.As John was discouraging pre-dawn hikes, we set out for our climb just before 6am on the third day. We were at the base an hour and half later. Though we initially thought about warming up on the easier Painted Giraffe route, we realized that the water situation would make it difficult to do more than a single route during the outing. And so we started up the main objective, the beautiful 13-pitch Southern Crossing. After the quick scramble, the first pitch probably had the flakiest rock of the route and the 10- rating felt stiff (off-width). Higher up, things improved quickly. The 5.10 pitches had fun crack climbing, mostly solid rock and offered great protection. Four or five pitches up one of the gear loops on my harness decided to come apart and airmail its content into the bush below. This unfortunately included a full water bottle and a #6 C4. After a fighting through a bird shit chimney which also featured bushes, we arrived on the large ledge at the base of the “Enduro Corner.” The 5.11 start featured a bit of hanging on the rope on my part and I ended the pitch early as my finger sized and smaller pieces were mostly depleted. As it turned out, the rest of the Corner mostly required larger pro.
.We broke up the rest of the Corner (11-) with a hanging belay midway up and somebody took a 15 foot fall on the third and final lead (bloodying up a finger for dramatic effect). The corner was mostly clean of dirt and bird shit but did have some shrubbery growing. This section put us on a ledge constructed of …yes…bird shit and featured a few bird carcasses. The short 5.11+ off-width got mostly French freed and we were finally done with the crack system and the difficulties. A 5.7 pitch put us on the diagonal ramp system (joining Dogbreath route) where three or four rope stretching pitches (5.6) finally deposited us on the summit ridge. With about 45 minutes of daylight remaining and only a vague idea of how to get down, we found a sheltered spot with some deadwood nearby and settled in for a reasonably comfy night under a star filled sky. We are getting way too good with this routine. While Shirley wove the 140 meters of twins into comfy mats (in a record 22 minutes), I gathered enough fire wood to last us the night. We then shared an amazingly tasty apple, took a couple mini-sips of our remaining liter of water and were pleasantly surprised to find a space blanket in our tiny pack.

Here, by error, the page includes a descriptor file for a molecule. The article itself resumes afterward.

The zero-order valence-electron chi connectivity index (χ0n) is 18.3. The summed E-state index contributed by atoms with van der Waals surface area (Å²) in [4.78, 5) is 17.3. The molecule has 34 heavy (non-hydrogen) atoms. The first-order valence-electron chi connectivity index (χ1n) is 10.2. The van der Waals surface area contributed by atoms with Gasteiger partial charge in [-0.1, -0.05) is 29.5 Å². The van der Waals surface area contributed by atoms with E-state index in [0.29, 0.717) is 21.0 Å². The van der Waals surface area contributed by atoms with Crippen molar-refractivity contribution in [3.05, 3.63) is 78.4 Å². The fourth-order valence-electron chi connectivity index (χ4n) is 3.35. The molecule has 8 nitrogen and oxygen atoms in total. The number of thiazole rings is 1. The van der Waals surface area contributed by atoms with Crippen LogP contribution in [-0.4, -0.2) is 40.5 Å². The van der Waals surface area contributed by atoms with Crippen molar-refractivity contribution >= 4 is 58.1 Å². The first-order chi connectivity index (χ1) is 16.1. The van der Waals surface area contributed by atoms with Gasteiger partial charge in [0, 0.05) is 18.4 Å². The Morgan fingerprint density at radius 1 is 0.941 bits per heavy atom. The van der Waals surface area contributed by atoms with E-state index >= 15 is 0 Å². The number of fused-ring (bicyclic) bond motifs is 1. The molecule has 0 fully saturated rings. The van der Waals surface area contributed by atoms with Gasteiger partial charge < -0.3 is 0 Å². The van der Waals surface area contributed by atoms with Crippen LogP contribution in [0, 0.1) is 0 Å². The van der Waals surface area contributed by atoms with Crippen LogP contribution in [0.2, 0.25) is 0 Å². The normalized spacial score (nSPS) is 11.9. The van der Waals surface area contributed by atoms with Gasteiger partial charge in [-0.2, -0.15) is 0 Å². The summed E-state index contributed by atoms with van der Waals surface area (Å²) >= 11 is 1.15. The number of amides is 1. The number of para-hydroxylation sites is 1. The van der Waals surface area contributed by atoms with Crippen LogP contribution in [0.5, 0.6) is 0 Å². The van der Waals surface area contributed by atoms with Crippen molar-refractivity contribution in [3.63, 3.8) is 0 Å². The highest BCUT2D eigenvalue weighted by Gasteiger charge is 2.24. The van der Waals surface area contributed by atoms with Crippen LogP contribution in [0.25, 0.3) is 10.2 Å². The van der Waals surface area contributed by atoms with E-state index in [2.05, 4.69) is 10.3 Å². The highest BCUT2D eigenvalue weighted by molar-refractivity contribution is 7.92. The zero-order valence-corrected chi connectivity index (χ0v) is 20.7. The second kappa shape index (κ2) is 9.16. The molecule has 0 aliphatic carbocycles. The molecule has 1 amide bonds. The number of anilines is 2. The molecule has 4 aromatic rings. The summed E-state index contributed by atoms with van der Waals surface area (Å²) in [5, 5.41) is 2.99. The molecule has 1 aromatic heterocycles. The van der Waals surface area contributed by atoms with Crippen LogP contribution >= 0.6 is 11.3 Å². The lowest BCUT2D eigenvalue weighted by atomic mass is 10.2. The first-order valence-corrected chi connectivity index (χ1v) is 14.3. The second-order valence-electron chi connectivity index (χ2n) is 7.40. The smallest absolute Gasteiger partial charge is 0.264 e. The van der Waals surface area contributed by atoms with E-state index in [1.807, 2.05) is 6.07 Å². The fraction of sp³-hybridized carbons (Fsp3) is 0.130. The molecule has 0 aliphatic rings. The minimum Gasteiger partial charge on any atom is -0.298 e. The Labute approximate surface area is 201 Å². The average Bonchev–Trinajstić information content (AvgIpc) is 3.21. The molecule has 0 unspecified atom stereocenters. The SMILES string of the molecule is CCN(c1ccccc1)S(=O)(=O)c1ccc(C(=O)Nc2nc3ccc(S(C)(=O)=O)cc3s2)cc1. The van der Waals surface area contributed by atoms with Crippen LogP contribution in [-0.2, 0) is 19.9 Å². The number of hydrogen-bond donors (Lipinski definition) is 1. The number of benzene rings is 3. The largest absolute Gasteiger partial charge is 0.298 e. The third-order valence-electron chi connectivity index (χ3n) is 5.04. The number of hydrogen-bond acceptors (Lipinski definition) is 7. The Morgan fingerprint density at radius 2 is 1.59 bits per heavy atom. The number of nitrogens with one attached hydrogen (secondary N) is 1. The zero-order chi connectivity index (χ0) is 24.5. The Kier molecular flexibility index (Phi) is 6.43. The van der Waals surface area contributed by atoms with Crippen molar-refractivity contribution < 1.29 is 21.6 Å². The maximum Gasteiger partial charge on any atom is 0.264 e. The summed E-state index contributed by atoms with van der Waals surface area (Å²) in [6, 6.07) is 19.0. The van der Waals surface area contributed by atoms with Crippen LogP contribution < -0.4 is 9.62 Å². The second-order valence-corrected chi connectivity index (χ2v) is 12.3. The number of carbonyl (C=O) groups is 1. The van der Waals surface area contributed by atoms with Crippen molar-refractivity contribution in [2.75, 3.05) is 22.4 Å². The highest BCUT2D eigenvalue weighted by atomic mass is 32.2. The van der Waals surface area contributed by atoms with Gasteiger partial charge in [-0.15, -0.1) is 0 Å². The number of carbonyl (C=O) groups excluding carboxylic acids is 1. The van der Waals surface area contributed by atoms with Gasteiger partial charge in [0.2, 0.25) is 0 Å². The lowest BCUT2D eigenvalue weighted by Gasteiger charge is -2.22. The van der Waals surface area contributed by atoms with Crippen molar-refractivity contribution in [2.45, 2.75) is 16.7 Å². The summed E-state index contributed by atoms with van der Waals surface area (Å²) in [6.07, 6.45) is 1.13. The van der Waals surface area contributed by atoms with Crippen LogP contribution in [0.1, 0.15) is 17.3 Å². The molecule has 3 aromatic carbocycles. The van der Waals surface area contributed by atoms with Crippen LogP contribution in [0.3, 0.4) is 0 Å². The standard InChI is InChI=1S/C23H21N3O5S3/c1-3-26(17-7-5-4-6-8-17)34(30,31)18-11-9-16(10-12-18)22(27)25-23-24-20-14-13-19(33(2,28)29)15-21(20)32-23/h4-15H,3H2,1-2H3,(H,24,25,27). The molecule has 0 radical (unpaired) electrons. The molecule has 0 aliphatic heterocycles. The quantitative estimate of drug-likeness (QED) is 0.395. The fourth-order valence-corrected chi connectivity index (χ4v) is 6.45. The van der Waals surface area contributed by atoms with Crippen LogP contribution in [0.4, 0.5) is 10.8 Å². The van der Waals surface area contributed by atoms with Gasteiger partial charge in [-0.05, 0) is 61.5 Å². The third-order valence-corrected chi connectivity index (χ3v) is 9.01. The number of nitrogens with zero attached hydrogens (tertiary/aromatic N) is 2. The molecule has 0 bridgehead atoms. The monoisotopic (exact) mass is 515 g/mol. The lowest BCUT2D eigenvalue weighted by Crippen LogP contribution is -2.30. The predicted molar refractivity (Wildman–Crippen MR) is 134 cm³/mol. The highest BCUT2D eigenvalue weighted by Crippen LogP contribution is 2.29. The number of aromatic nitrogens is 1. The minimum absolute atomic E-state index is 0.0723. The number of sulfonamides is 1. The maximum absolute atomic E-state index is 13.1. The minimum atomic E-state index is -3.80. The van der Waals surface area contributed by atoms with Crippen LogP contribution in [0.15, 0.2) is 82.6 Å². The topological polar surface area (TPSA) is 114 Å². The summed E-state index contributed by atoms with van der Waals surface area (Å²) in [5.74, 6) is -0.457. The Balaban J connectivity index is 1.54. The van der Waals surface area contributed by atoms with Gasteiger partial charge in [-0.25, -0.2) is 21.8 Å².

.As expected, the night went by slowly if painlessly with bouts of conversation, sleep, star gazing and a touch of shivering. In the morning, we found the hiking trail and followed it off the backside of the mountain into the adjacent valley. Eventually we saw the key notch above us and scrambled up the slabs towards it. The notch would allow access back to the base of the wall where we had a water bottle stashed. As we were scrambling down the gully on the other side, we heard and soon saw John scrambling up to us. John also decided to bring the whole shebang with him: water, food including freeze dried dinners and a stove! Man, we certainly could get used to this. We celebrated the climb by pigging out, chatting, taking in the scenery and eventually hiked down to our camp. It turned out that while we were busy stargazing the previous night, John was busy fending off a curious leopard in our camp.
.We hiked out early the following morning and saw giraffe tracks at the bottom of the valley – seeing the animal itself would have to wait till Etosha the following day. Basil showed up right on schedule and we were back in Uis well before 11. We both thought that Southern Crossing was a great natural line. It follows an obvious dihedral system right up the center of the face (proud!) with the only fixed pieces being two knifeblades. This was the most remote bit of climbing we’ve ever done and – considering the quality of the climbing along with the setting – probably some of the most unforgettable. That afternoon, we drove the 350 km north to Okaukuejo encampment in Etosha National Park for two and half days of animal sight seeing and overeating.
Go to Etosha page.
Go back to Namibia page.